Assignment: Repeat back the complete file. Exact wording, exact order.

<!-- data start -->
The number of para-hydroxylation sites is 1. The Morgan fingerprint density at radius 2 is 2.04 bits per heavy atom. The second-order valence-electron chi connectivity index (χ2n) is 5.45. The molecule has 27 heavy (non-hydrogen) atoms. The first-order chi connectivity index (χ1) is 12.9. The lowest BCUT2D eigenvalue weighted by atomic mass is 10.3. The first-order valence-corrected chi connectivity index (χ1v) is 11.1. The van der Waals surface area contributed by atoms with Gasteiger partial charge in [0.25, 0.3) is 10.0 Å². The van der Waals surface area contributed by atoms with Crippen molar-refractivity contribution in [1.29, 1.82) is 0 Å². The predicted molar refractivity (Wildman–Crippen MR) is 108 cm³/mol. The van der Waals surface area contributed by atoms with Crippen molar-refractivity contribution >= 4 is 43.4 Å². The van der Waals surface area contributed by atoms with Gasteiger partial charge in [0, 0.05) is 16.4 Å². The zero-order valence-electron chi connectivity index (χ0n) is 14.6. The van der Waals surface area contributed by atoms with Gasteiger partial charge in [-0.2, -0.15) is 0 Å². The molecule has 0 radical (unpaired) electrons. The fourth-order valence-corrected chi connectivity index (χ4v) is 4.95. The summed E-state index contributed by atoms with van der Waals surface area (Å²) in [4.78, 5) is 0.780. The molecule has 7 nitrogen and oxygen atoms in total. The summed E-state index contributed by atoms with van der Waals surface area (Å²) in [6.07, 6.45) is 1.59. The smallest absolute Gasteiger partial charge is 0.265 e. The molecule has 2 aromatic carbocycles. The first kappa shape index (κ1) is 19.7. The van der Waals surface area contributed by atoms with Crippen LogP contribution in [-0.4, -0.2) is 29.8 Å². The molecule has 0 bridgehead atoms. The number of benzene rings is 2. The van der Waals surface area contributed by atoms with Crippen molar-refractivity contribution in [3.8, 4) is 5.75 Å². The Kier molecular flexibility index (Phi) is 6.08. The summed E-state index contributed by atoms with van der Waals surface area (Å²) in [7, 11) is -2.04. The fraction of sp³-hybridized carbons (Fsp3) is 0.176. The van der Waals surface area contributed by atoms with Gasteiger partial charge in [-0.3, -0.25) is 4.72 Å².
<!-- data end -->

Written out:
The number of para-hydroxylation sites is 1. The Morgan fingerprint density at radius 2 is 2.04 bits per heavy atom. The second-order valence-electron chi connectivity index (χ2n) is 5.45. The molecule has 27 heavy (non-hydrogen) atoms. The first-order chi connectivity index (χ1) is 12.9. The lowest BCUT2D eigenvalue weighted by atomic mass is 10.3. The first-order valence-corrected chi connectivity index (χ1v) is 11.1. The van der Waals surface area contributed by atoms with Gasteiger partial charge in [0.25, 0.3) is 10.0 Å². The van der Waals surface area contributed by atoms with Crippen molar-refractivity contribution in [1.29, 1.82) is 0 Å². The predicted molar refractivity (Wildman–Crippen MR) is 108 cm³/mol. The van der Waals surface area contributed by atoms with Crippen molar-refractivity contribution >= 4 is 43.4 Å². The van der Waals surface area contributed by atoms with Gasteiger partial charge in [0, 0.05) is 16.4 Å². The zero-order valence-electron chi connectivity index (χ0n) is 14.6. The van der Waals surface area contributed by atoms with Gasteiger partial charge in [-0.2, -0.15) is 0 Å². The molecule has 0 radical (unpaired) electrons. The fourth-order valence-corrected chi connectivity index (χ4v) is 4.95. The summed E-state index contributed by atoms with van der Waals surface area (Å²) in [4.78, 5) is 0.780. The molecule has 7 nitrogen and oxygen atoms in total. The summed E-state index contributed by atoms with van der Waals surface area (Å²) in [6.07, 6.45) is 1.59. The smallest absolute Gasteiger partial charge is 0.265 e. The molecule has 2 aromatic carbocycles. The first kappa shape index (κ1) is 19.7. The van der Waals surface area contributed by atoms with Crippen LogP contribution in [-0.4, -0.2) is 29.8 Å². The molecule has 0 bridgehead atoms. The number of benzene rings is 2. The van der Waals surface area contributed by atoms with Crippen molar-refractivity contribution in [3.8, 4) is 5.75 Å². The Kier molecular flexibility index (Phi) is 6.08. The summed E-state index contributed by atoms with van der Waals surface area (Å²) in [7, 11) is -2.04. The fraction of sp³-hybridized carbons (Fsp3) is 0.176. The van der Waals surface area contributed by atoms with Gasteiger partial charge in [-0.3, -0.25) is 4.72 Å².